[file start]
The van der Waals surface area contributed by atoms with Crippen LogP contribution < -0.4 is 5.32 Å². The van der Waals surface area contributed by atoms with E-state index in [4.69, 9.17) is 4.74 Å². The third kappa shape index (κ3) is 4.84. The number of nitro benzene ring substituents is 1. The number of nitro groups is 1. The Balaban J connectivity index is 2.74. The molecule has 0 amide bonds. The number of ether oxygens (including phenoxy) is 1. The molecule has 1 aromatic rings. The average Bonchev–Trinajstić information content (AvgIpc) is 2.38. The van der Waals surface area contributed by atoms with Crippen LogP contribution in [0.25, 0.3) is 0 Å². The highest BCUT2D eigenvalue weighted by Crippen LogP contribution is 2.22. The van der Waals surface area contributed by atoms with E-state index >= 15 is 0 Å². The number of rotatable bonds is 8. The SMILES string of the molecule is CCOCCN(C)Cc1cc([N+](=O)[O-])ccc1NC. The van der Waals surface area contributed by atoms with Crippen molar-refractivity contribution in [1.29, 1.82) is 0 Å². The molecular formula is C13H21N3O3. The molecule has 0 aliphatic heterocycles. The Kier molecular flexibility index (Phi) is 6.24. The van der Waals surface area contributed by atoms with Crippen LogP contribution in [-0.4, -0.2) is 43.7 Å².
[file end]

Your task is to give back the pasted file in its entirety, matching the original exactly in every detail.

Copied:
The van der Waals surface area contributed by atoms with Crippen LogP contribution < -0.4 is 5.32 Å². The van der Waals surface area contributed by atoms with E-state index in [4.69, 9.17) is 4.74 Å². The third kappa shape index (κ3) is 4.84. The number of nitro benzene ring substituents is 1. The number of nitro groups is 1. The Balaban J connectivity index is 2.74. The molecule has 0 amide bonds. The number of ether oxygens (including phenoxy) is 1. The molecule has 1 aromatic rings. The average Bonchev–Trinajstić information content (AvgIpc) is 2.38. The van der Waals surface area contributed by atoms with Crippen LogP contribution in [0.25, 0.3) is 0 Å². The highest BCUT2D eigenvalue weighted by Crippen LogP contribution is 2.22. The van der Waals surface area contributed by atoms with E-state index >= 15 is 0 Å². The number of rotatable bonds is 8. The SMILES string of the molecule is CCOCCN(C)Cc1cc([N+](=O)[O-])ccc1NC. The van der Waals surface area contributed by atoms with Crippen molar-refractivity contribution in [1.29, 1.82) is 0 Å². The molecular formula is C13H21N3O3. The molecule has 0 aliphatic heterocycles. The Kier molecular flexibility index (Phi) is 6.24. The van der Waals surface area contributed by atoms with Crippen LogP contribution in [-0.4, -0.2) is 43.7 Å².